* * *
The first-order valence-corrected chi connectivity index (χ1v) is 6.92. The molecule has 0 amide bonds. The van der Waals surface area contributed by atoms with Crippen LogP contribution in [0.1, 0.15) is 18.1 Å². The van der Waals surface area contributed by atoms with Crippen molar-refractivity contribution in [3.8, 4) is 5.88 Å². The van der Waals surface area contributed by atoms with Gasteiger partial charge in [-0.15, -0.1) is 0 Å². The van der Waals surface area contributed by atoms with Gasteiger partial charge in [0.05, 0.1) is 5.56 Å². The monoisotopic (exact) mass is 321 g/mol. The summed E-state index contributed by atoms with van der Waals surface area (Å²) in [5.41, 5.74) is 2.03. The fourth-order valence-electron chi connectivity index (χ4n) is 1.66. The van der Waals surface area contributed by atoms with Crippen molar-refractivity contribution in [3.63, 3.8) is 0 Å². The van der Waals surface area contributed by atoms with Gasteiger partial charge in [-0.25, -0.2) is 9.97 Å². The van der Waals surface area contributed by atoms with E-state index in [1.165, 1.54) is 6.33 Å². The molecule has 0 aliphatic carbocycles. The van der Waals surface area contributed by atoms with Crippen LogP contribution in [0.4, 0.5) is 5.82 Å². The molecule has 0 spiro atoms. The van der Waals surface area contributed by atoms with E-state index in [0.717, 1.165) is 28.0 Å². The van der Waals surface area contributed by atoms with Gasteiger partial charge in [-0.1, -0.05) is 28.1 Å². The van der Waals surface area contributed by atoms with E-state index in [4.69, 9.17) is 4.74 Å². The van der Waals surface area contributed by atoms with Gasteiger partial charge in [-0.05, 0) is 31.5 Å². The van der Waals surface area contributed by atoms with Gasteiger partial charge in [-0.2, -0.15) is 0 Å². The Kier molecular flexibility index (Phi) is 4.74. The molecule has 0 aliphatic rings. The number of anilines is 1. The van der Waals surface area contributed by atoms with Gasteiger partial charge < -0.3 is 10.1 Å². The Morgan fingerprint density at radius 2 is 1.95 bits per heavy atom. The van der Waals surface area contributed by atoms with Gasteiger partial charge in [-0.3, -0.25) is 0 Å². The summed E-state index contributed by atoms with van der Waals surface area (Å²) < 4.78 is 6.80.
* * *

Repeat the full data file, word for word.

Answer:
The first-order valence-corrected chi connectivity index (χ1v) is 6.92. The molecule has 0 amide bonds. The van der Waals surface area contributed by atoms with Crippen LogP contribution in [0.1, 0.15) is 18.1 Å². The van der Waals surface area contributed by atoms with Crippen molar-refractivity contribution in [3.8, 4) is 5.88 Å². The van der Waals surface area contributed by atoms with Gasteiger partial charge in [-0.15, -0.1) is 0 Å². The van der Waals surface area contributed by atoms with Gasteiger partial charge in [0.05, 0.1) is 5.56 Å². The monoisotopic (exact) mass is 321 g/mol. The summed E-state index contributed by atoms with van der Waals surface area (Å²) in [5.41, 5.74) is 2.03. The fourth-order valence-electron chi connectivity index (χ4n) is 1.66. The van der Waals surface area contributed by atoms with Crippen molar-refractivity contribution in [3.63, 3.8) is 0 Å². The van der Waals surface area contributed by atoms with Gasteiger partial charge in [-0.25, -0.2) is 9.97 Å². The van der Waals surface area contributed by atoms with E-state index in [1.165, 1.54) is 6.33 Å². The molecule has 0 aliphatic carbocycles. The van der Waals surface area contributed by atoms with Crippen LogP contribution in [0.4, 0.5) is 5.82 Å². The molecule has 0 spiro atoms. The van der Waals surface area contributed by atoms with E-state index in [0.717, 1.165) is 28.0 Å². The van der Waals surface area contributed by atoms with Gasteiger partial charge in [-0.1, -0.05) is 28.1 Å². The van der Waals surface area contributed by atoms with E-state index in [4.69, 9.17) is 4.74 Å². The van der Waals surface area contributed by atoms with Gasteiger partial charge in [-0.05, 0) is 31.5 Å². The van der Waals surface area contributed by atoms with Gasteiger partial charge in [-0.2, -0.15) is 0 Å². The Kier molecular flexibility index (Phi) is 4.74. The molecule has 0 aliphatic rings. The number of anilines is 1. The van der Waals surface area contributed by atoms with Gasteiger partial charge < -0.3 is 10.1 Å². The Morgan fingerprint density at radius 2 is 1.95 bits per heavy atom. The van der Waals surface area contributed by atoms with Gasteiger partial charge in [-0.3, -0.25) is 0 Å². The summed E-state index contributed by atoms with van der Waals surface area (Å²) < 4.78 is 6.80.